fcns(5)=Fz*xoff-Fx*(-0.018)-Msy;
    fcns(6)=Fx*yoff-Fy*xoff-Msz;
end

And my script, after getting the sensor inputs from a file, is:

for i=1:len
    f = @(Fx,Fy,Fz,xoff,yoff,Tz)Tzfcns(Fx,Fy,Fz,xoff,yoff,Tz,Fsx(i),Fsy(i),Fsz(i),Msx(i),Msy(i),Msz(i));
    g=[1,1,1,1,1,1];
    x=fsolve(f,g);
end

which gives me an error

??? Input argument "Fy" is undefined.
Error in ==> @(Fx,Fy,Fz,xoff,yoff,Tz)Tzfcns(Fx,Fy,Fz,xoff,yoff,Tz,Fsx(i),Fsy(i),Fsz(i),Msx(i),Msy(i),Msz(i))
Error in ==> fsolve at 254
            fuser = feval(funfcn{3},x,varargin{:});
Caused by:
    Failure in initial user-supplied objective function evaluation. FSOLVE cannot continue.

I still can't figure out what I'm doing wrong. I assume I did something wrong with the anonymizing, but the example text given only has one variable. Can it only work with one variable? Or am I just formatting it incorrectly?

Matt J on 6 Nov 2013

I assume I did something wrong with the anonymizing, but the example text given only has one variable.

No, the example has 2 unknowns x(1) and x(2). The thing you're doing wrong is that you are passing all 6 unknowns as separate arguments to Tzfcns, whereas you should be bundling them all into a single unknown vector:

function fcns = Tzfcns(unknowns,knowns)
     unknowns=num2cell(unknowns);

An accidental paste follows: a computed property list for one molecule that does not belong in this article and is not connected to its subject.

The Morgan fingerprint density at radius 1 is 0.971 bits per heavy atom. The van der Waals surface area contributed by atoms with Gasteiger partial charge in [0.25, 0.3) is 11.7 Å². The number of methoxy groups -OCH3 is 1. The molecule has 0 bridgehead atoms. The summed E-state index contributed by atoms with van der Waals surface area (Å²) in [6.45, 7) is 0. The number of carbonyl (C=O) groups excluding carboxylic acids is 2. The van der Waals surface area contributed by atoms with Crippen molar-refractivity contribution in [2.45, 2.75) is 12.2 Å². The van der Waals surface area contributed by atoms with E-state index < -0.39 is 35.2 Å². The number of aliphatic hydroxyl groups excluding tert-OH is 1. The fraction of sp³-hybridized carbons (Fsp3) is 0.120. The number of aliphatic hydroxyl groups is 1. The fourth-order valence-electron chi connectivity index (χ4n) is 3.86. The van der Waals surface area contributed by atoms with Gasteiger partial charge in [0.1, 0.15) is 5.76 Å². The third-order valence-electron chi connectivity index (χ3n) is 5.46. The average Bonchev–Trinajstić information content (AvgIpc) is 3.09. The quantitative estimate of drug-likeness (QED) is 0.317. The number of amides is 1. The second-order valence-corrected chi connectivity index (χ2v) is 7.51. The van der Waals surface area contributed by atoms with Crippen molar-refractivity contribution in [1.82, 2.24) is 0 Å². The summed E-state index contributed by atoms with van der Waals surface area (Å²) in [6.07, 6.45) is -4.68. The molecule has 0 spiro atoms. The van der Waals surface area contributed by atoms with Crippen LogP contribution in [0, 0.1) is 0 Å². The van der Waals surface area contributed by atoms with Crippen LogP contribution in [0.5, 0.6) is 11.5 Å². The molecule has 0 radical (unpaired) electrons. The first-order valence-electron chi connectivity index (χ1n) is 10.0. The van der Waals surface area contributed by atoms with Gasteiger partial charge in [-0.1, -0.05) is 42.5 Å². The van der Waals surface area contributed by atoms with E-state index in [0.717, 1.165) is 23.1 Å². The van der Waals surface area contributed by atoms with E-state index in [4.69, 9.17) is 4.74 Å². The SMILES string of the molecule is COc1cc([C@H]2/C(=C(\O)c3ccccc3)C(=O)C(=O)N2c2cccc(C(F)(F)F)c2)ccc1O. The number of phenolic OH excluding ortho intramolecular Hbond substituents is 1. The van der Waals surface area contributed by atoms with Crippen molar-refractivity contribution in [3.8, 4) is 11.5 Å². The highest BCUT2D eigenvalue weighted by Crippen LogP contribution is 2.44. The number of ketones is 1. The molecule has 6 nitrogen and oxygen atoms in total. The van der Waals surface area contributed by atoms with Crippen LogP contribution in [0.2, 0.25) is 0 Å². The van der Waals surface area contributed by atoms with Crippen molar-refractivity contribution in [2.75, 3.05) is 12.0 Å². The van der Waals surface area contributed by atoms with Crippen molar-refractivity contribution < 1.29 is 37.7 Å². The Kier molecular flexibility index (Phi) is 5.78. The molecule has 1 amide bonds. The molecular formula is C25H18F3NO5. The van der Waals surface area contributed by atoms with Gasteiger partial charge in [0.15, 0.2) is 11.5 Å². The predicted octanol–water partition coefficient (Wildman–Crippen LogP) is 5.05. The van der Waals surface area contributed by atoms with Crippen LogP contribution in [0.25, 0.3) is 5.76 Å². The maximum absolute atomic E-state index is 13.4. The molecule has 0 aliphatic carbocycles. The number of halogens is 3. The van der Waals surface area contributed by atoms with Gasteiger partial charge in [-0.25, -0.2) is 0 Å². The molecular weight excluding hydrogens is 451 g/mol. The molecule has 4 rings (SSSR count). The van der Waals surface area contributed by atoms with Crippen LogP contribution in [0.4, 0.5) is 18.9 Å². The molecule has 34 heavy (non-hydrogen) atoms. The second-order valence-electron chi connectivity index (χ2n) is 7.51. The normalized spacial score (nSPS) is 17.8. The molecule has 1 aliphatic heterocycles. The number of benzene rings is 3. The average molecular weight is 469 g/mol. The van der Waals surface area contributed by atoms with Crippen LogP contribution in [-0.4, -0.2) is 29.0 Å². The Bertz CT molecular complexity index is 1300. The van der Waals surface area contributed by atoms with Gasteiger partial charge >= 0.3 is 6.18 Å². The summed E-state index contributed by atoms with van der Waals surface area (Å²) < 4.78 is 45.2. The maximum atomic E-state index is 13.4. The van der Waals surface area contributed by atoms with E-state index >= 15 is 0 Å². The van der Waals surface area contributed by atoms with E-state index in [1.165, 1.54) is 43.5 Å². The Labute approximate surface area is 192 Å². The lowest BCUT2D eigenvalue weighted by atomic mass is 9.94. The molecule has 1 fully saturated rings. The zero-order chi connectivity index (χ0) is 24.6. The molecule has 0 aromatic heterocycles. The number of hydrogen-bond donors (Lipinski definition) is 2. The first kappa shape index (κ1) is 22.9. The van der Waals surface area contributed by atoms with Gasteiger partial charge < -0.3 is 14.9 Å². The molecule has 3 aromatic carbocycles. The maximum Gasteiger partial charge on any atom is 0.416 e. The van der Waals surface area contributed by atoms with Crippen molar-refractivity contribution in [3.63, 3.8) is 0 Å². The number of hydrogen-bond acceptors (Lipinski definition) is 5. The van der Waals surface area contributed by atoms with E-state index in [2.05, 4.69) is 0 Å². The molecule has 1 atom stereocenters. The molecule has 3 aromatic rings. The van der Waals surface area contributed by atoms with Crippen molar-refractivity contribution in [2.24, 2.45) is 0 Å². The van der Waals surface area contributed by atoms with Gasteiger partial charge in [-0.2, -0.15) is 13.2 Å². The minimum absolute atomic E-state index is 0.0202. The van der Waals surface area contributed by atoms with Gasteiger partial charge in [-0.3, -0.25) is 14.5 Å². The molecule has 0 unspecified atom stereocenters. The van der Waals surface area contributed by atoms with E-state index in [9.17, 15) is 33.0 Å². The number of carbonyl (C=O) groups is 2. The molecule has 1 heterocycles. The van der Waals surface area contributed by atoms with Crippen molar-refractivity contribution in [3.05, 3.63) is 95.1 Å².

[Fx,Fy,Fz,xoff,yoff,Tz] = deal(unknowns{:});
     knowns=num2cell(knowns);
     [Fsx,Fsy,Fsz,Msx,Msy,Msz] = deal(knowns{:});
      fcns(1)=Fx-Tz*yoff-Fsx;
      fcns(2)=Fy-Tz*xoff-Fsy;
      fcns(3)=Fz-Fsz;
      fcns(4)=Fy*(-0.018)-Fz*yoff-Msx;
      fcns(5)=Fz*xoff-Fx*(-0.018)-Msy;
      fcns(6)=Fx*yoff-Fy*xoff-Msz;
end

and then

g=[1,1,1,1,1,1];
for i=1:len
    knowns=[Fsx(i),Fsy(i),Fsz(i),Msx(i),Msy(i),Msz(i)];
    f = @(unknowns) Tzfcns(unknowns,knowns);
    x=fsolve(f,g);
end
Matt J
Answer by Walter Roberson on 30 Dec 2012

You did not specify which variables to solve for, so solve() used its own ideas about which to use and those did not match your expectations. Specify the variables yourself:

syms Fsx, Fsy, Fx, Fy, Fz, Msx, Msy, Msz, Tz, xoff, yoff, zoff
[Fx,Fy,xoff,yoff,Tz] = solve(Fx-Tz*yoff-Fsx, Fy-Tz*xoff-Fsy, Fy*zoff-Fz*yoff-Msx, Fz*xoff-Fx*zoff-Msy, Fx*yoff-Fy*xoff-Msz, Fx, Fy, xoff, yoff, Tz);

You might find that the solutions are all expressed as multiples of an expression involving a RootOf() term. That RootOf() term will be a way of expressing that at that point you should substitute the two solutions to a quadratic function,

RootOf(Msz*zoff^2*Z^2+(-Msx*zoff*Fsy-zoff*Fsx*Msy-Msy^2+Msx^2)*Z-Fsy*Fz*Msy-Fsx*Fz*Msx-Msz*Fz^2, Z)

The RootOf() represents the roots, the set of values of Z such that the expression in the first term becomes 0. There is, of course, an analytic form of that, but it would be messy to write.

If you extract the RootOf() term using op(), then you can subs() another variable name (e.g., "R") for the expression in each of the formulas you got, in order to give you pretty compact representations of those formulas. That is not necessary, but it can make things much easier to understand. But from there through the rest of your program you need to keep in mind that each of the variables you calculated has two values, one corresponding to each of the two roots.

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Walter Roberson